Israelis will head to the polls on Tuesday for a critical election that may extricate the country’s two-year political deadlock. A decisive factor in the election is the Arab-Israeli voters, about 20 percent of the country’s population that traditionally votes for Arab lists.
Last year’s election saw the Joint List of Arab parties gaining 15 seats out of the 120 parliament seats, making it the third largest party in the Knesset. However, a recent split in the party will likely reduce the size of the Joint List.
Mansour Abbas, leader of the Ra’am faction and broke away weeks ago, has said he is not committed to the bloc opposing Prime Minister Benjamin Netanyahu. While traditionally, the Arab representatives do not recommend any candidate to form a government, and the parties are positioned on the left-wing bloc in the Israeli political map.
Recent polls show Abbas will pass the electoral threshold and gain four seats in the parliament. With a current tie between the blocs, these seats could tip the balance for either side.
A recent poll conducted by researchers at the Tel Aviv University showed that almost half of the Arab population supports entering a coalition government. The poll demonstrated that the issue most concerning the Arab-Israelis is the growing violence within their communities. Abbas’ breaking away from the Joint List has touched on that sentiment.
“If Ra’am passes the electoral threshold, this will be a historic event in which an Arab party will enter the Knesset independently and not as part of a unified list,” said Afif Abu Much, a political analyst and contributor to the Al Monitor website.
This would reflect a growing belief within the Arab-Israeli population that the only way to elevate their position in society is by sitting in a government or at least, being close to positions of power and influence.
The appearance of Abbas as an independent candidate has given the Arabs an alternative outlet to their traditional vote. His more pragmatic approach has the potential to attract a significant amount of voters.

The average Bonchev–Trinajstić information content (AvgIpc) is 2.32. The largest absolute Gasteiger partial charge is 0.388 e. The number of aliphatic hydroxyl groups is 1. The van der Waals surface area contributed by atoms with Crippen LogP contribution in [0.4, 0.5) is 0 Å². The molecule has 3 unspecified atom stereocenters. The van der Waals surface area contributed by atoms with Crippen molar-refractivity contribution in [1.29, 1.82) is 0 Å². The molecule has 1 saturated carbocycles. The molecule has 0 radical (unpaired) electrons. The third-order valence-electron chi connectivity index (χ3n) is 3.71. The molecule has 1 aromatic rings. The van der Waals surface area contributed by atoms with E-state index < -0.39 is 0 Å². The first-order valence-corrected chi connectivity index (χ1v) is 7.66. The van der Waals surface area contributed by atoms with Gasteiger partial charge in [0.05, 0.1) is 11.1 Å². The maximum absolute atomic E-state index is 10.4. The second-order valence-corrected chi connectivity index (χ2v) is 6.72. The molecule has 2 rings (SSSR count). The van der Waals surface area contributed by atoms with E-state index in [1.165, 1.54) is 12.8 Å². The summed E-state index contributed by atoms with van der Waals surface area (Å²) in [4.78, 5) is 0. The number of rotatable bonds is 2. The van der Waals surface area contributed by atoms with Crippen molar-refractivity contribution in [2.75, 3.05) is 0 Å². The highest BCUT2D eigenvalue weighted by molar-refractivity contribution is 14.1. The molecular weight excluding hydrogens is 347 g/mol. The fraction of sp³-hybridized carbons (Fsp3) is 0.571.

“The Palestinian issue and relations with other Arab countries concern only a small percent of the Arab population,” Arik Rudnitzky, who led the research from the Konrad Adenauer Foundation at the Tel Aviv University, told Xinhua.
“They are more concerned about issues pertaining to their daily lives,” he added.
Netanyahu himself also attempts to win the Arab votes. For years, he treated the Arab Israelis and their representatives with suspicion, calling them “supporters of terrorism.” Far from being a political novice, he has now realized the potential in the support from the Arab community.
As Israel’s longest-serving prime minister, Netanyahu has been in power for over a decade. At the beginning of the month, Netanyahu’s cabinet approved a budget to “strengthen Arab sector communities and reduce crime.”
“Everyone wants our votes because the right realizes that it cannot be with us, nor the left in the middle can be without us,” said Ayman Odeh, head of the Joint List, during the list’s election campaign launch two weeks ago.
“The age of the Arabs being treated as a last resort is over,” Abu Much told Xinhua, stressing that by not committing to any bloc, Abbas’ party is trying to elevate the position of the Arab constituency.
“He wants to change the rules of the game,” he added.
Voter turnout is expected to drop. This is projected to be a national trend reflecting voters’ fatigue from three previous elections that failed to unravel the political mess. For the Arab population which historically has a lower voter turnout, this could change their representation dramatically.
As Netanyahu has toned down his rhetoric against the Arab population and is even trying to pacify it, this may even further reduce turnout.
“We see no burning desire to oust Netanyahu this time, because the Arabs do not see a real difference between the candidates,” Abu Much said. While the Arab votes could change the political map significantly, only when an Arab party is a solid member of a coalition, will a real change be seen.